Hide table of contents

“One day man will have to fight noise as fiercely as cholera and pest” - Robert Koch (1919)


TLDR: A bounty was placed trying to assess the annual impact of emergency siren noise pollution on well-being globally[1], and this is my attempt to answer it: roughly 24,341 DALYs lost. A separate (and much rougher) calculation indicates siren noise pollution may cause at least an annual excess 92 deaths each year.[2]

Epistemics: This is the result of roughly eight hours of research. There’s a lot of assumptions here, and I’ve tried to be explicit in marking them so you understand the weaknesses in my BOTEC and where it could be strengthened, so please see the conclusion as uncertain.



  • Assumptions
    • [super major assumption] - means I’m taking my best guess at a number or assumption that I have extremely little confidence in
    • [major assumption] - means I’m making an assumption with extremely little numerical grounding that is mostly intuitive
    • [moderate assumption] - means I have some numbers or evidence to support the general thrust of the assumption, but only at a more general level that means I have to assume to something more specific
    • [mild assumption] - is something I think is pretty reasonable but that I’m flagging because with more time it would be the type of thing I’d fact check just a bit more
  • Citation style: (Author, Date Published) for the first instance, thereafter (Author)

Effects of Siren Noise Pollution

Effects of Road Traffic Noise (RTN) Pollution

Excessive road traffic noise (RTN) can have both a negative acute and long term effect on health. Acute exposure has been shown to increase blood pressure, heart rate, and cardiac output (Munzel et al., 2014). Long-term exposure has been correlated with a significant increase to myocardial infarction (MI), a 10 dB increase above a 56dB baseline leading to a 46% increase in nonfatal MIs (Lim et al., 2021), a number that should give us pause considering roughly 40% of the EU population is exposed to RTN exceeding a LDN[3] of 55dB and 30% exposed to an excess of 55dB at night. And even though Sivakumaran et al. (2022) notes problems of comparing across studies due to different methodologies and terminologies, their meta-analysis indicates there is (weak) evidence for a correlation between acute and long-term RTN exposure and increases in blood pressure, hypertension, and heart rate. Munzel et al.’s meta-analysis further backs this up, finding a significant relationship between increases in RTN and increases in blood pressure, hypertension, and MI[4]. The evidence is less sure, but there’s also multiple indicators for an association between RTN and stroke (Harding et al., 2013; Munzel).

What do all these studies amount to? Taken together, they paint a convincing picture of some of the negative consequences of RTN, making a strong case for at least a slight negative effect on heart health. That being considered, what exactly does the global burden look like? A starting point to consider is the UK, where day time noise levels > 55dB have been estimated to cause an annual 542 cases of hypertension-related MI, 788 cases of stroke, and 1169 cases of dementia, costing over £1.09 billion (Harding et al.). But this is just the UK, how do we generalize out to the rest of the world?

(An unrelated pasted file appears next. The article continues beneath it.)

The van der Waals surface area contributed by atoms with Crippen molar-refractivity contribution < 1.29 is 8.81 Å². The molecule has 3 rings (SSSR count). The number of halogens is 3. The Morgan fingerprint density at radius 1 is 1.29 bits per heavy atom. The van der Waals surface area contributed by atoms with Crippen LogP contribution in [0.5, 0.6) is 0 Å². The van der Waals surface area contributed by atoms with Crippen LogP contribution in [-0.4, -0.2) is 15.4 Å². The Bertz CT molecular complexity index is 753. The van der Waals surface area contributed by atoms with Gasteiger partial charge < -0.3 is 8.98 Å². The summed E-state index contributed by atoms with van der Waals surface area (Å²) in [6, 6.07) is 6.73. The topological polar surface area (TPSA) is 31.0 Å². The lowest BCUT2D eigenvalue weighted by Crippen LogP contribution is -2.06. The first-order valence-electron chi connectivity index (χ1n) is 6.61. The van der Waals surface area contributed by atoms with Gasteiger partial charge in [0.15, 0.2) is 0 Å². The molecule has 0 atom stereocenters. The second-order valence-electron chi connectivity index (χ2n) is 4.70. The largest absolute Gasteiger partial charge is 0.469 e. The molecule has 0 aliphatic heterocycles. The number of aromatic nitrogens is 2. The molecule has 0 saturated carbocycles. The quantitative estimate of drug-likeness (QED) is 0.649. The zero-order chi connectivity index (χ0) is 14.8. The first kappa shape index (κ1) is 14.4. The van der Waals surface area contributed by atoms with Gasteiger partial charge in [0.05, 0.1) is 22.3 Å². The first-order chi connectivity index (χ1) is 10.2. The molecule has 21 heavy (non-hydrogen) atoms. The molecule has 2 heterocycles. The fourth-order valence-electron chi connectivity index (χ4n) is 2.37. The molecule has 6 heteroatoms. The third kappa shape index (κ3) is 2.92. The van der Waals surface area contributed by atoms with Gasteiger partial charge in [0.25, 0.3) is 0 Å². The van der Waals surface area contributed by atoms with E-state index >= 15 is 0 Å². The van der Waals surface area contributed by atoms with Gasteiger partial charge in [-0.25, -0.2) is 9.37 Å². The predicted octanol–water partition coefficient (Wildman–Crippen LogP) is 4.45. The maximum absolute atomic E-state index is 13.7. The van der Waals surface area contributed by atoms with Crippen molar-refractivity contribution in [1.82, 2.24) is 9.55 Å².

Thankfully, the World Health Organization (2011) commissioned an in-depth analysis of a subsect of Western European countries (“EUR-A”[5] countries). Even under conservative assumptions, the report indicated 1 to 1.6 million Disability Adjusted Life Years (DALYs) are lost each year due to environmental noise. The breakdown is as follows: 61,000 DALYs for ischaemic heart disease; 45,000 DALYs for cognitive impairment of children; 903,000 DALYs for sleep disturbance; 22,000 DALYs for tinnitus; and 587,000 DALYs for annoyance. Because we are concerned with RTN and not environmental noise, we need to estimate what proportion of the lost DALYs are due to RTN. Luckily, they included a breakdown for their DALY estimate for annoyance, which indicated roughly 83% of the DALY loss is due to RTN. I’m going to make a [moderate assumption] that this is roughly the same for the other categories, assuming that RTN is responsible for 83% of the loss identified by the report.[6] So if we take the midpoint of their projected DALY loss (1.3 million), that would be 1.079 million DALY loss yearly due to RTN in EUR-A.

To generalize this, I need to make a [major assumption] that the rates found in this study are similar throughout the rest of the world and that I can then just multiply the rate out to the whole population to get a sense of the impact of RTN. There are of course way too many variables to properly sort out, but I will speak briefly on one major concern, that most of the countries in the World Health Organization (WHO) study are developed and much of the world lives in developing countries.  Though the methodology differs significantly in places, there is a decided demonstration of RTN in developing countries (Moroe, 2022), and an indication that it leads to some of the same effects (Gilani, 2021). This doesn’t settle other problems, like that of being able to generalize to rural areas, as urban areas experience more RTN (WHO) and the WHO sample probably overselects for largely urbanized countries, but it does at least give an indication that generalizing the WHO numbers may not be as crazy an assumption as a first approximation might indicate. But continuing on, these countries has a combined population of 437,773,888 in 2011[7], or 6.2% of the world population[8]. If we just generalize out using the WHO report’s numbers, that would indicate a potential yearly loss of 17,386,295 DALYs in the world[9].